Icelandic pianist Víkingur Ólafsson impresses in his New York Philharmonic debut

United StatesUnited States Various: Víkingur Ólafsson (piano), New York Philharmonic / Stéphane Denève (conductor). Wu Tsai Theater, David Geffen Hall, New York, 26.11.2022. (RP)

Stéphane Denève conducts the NY Philharmonic and pianist Víkingur Ólafsson © Chris Lee

Guillaume Connesson – ‘Céléphaïs’ (from Les cités de Lovecraft, New York Philharmonic premiere)
Ravel – Piano Concerto in G major; Daphnis et Chloé Suite No.2
Roussel Bacchus et Ariane Suite No.2, Op.43

Strong French winds blew through David Geffen Hall this week with Stéphane Denève conducting the New York Philharmonic in the music of Connesson, Ravel and Roussel. Many in the audience, including this reviewer, are still marveling at the hall’s physical transformation due to the recently unveiled restoration, and gauging the acoustics. One thing is certain, as this concert revealed, there is warmth, resonance and a presence to the sound, especially for solo instruments, that is marvelous.

Denève opened the concert with ‘Céléphaïs’, the first movement of Connesson’s Les cités de Lovecraft. Connesson is one of the most widely performed French composers today. His Les cités de Lovecraft was a co-commission of the Orchestre National de Lyon and the Netherlands Philharmonic Orchestra, which premiered it in 2017. The work was inspired by the writings of American author H. P. Lovecraft, a pioneer of what is now known as weird fiction.

Connesson has been intrigued by Lovecraft since he was a teenager, when he first attempted to musically depict the author’s fantasy worlds. Lovecraft used his dreams as the basis for some of his stories and, in Les cités de Lovecraft, Connesson chose three of the author’s dream locales as the basis of this poem. Only the first movement was performed – ‘Céléphaïs’ – which Lovecraft described as a city of glittering minarets, blue waters, onyx pavements and orchid-wreathed priests.

These fantastic images inspired Connesson to musically paint Céléphaïs in a dazzling array of melody and color. Denève led the NY Philharmonic in a performance of this scintillating music that was stunning for its textural clarity and brilliance. Wave after wave of sound, ranging from brass fanfares to shimmering cascades from the harp and celesta, swept over the audience. It is music that is obviously close to Denève’s heart, as he cradled the score in his arm and patted it when acknowledging the audience’s applause.

The concert brought the eagerly anticipated NY Philharmonic debut of Icelandic pianist Víkingur Ólafsson. Born in Reykjavík, Ólafsson studied at the Juilliard School, which is across the street from David Geffen Hall. Named Artist of the Year by Grammophon in 2019, Ólafsson’s recordings have had over 260 million streams. For this debut he chose Ravel’s Piano Concerto in G major.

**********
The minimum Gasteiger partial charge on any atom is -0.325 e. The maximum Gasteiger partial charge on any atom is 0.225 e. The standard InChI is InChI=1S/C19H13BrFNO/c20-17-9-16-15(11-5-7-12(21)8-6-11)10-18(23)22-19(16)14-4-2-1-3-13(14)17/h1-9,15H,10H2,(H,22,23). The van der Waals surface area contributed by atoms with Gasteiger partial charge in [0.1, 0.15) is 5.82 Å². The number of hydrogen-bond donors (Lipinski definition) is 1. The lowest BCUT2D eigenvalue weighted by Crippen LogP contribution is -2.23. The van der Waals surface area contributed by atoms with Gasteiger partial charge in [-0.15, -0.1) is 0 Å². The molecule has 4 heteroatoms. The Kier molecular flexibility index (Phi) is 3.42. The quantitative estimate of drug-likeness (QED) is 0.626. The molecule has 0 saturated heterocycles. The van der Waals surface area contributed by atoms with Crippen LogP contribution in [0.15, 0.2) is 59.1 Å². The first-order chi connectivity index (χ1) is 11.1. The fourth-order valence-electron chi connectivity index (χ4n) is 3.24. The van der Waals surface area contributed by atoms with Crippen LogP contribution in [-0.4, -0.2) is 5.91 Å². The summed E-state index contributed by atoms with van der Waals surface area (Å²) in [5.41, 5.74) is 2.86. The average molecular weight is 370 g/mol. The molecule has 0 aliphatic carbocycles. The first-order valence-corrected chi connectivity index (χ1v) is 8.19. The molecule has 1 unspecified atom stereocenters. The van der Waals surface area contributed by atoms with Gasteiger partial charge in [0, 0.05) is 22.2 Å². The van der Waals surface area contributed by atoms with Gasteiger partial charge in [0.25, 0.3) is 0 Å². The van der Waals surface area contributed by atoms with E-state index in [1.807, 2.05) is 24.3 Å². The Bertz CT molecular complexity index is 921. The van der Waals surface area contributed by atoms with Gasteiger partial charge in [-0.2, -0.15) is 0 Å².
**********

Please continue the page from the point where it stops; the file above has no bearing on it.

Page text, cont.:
The orchestral playing was superb, from the concerto’s opening crack of a musical whip to the cascade of colors that concludes it. The most compelling music making, however, was Ólafsson’s playing in the middle movement. The beautiful, lyrical lines that he spun transfixed the audience and stillness reigned in the hall. This is one of the highest compliments an audience can pay an artist, and it is seldom experienced.

Ólafsson played two encores, the Bach/Siloti Prelude in B minor and Rameau’s ‘Le Rappel des Oiseaux’. In introducing the former, the pianist remarked that something calmer was needed after the exuberant ending of the Ravel concerto, and he was right. Ólafsson performed the Prelude with pristine tone, impeccable technique and the utmost sensitivity. The Rameau was somewhat more raucous as Ólafsson imitated bird calls with charm and bravura.

In the second half of the concert, Denève and the orchestra gave exuberant accounts of Roussel’s Bacchus et Ariane Suite No.2 and Ravel’s Daphnis et Chloé Suite No.2. Although cut from different musical cloth, the two suites are alike in the energy, brilliance and drama that each composer brought to his musical depictions of Greek myths.

Albert Roussel’s Bacchus et Ariane premiered in 1931, and the ballet owes an obvious debt to Ravel’s Daphnis et Chloé. With the urging of conductor Pierre Monteux, as well as his assistance, Roussel extracted two suites from the ballet. For the second one, he chose three movements chronicling Ariadne’s awakening, her realization that Theseus has abandoned her and her union with Bacchus.

Ravel had given the same treatment to his 1912 ballet, which was based on the story of Daphnis, a goatherd, and Chloé, a shepherdess who was abducted by pirates. The music of the second suite is derived from the ballet’s third act and depicts Daphnis’ dream, Chloé’s rescue and their reunion.

Denève and the orchestra instilled the opening with sensuality and vibrancy. Once again, the quieter moments were among the most beguiling. Of particular note was the opportunity to hear Cynthia Phelps, principal viola, in the Roussel, and the playful, seductive playing of Robert Langevin, principal flutist, in the Ravel.

The orchestra and the new hall’s acoustics played their part in making this concert so memorable, but as much, if not more, of the credit goes to Denève. His joy in making music is obvious. A concert that had the potential to be overindulgent turned out instead to be a celebration of excess at its best, due to Denève’s passion for the music and ability to convey it.

Rick Perdian

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